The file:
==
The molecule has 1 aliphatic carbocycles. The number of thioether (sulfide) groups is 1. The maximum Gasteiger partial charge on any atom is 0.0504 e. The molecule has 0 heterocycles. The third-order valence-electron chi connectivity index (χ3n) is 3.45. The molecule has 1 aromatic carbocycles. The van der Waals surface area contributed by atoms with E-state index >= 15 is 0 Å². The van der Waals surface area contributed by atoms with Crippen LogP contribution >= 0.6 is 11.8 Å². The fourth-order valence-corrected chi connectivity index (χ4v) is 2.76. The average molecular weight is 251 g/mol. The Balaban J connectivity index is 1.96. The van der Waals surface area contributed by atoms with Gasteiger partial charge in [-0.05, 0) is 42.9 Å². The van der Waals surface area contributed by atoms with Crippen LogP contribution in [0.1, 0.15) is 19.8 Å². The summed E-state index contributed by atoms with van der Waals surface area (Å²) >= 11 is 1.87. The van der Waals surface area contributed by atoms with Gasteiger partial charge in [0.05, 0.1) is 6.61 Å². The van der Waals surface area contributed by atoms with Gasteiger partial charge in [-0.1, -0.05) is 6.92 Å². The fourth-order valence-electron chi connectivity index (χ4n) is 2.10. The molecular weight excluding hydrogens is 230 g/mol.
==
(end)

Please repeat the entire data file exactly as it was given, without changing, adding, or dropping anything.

The molecule has 1 aliphatic carbocycles. The number of thioether (sulfide) groups is 1. The maximum Gasteiger partial charge on any atom is 0.0504 e. The molecule has 0 heterocycles. The third-order valence-electron chi connectivity index (χ3n) is 3.45. The molecule has 1 aromatic carbocycles. The van der Waals surface area contributed by atoms with E-state index >= 15 is 0 Å². The van der Waals surface area contributed by atoms with Crippen LogP contribution >= 0.6 is 11.8 Å². The fourth-order valence-corrected chi connectivity index (χ4v) is 2.76. The average molecular weight is 251 g/mol. The Balaban J connectivity index is 1.96. The van der Waals surface area contributed by atoms with Gasteiger partial charge in [-0.05, 0) is 42.9 Å². The van der Waals surface area contributed by atoms with Crippen LogP contribution in [0.1, 0.15) is 19.8 Å². The summed E-state index contributed by atoms with van der Waals surface area (Å²) >= 11 is 1.87. The van der Waals surface area contributed by atoms with Gasteiger partial charge in [0.05, 0.1) is 6.61 Å². The van der Waals surface area contributed by atoms with Gasteiger partial charge in [-0.1, -0.05) is 6.92 Å². The fourth-order valence-electron chi connectivity index (χ4n) is 2.10. The molecular weight excluding hydrogens is 230 g/mol.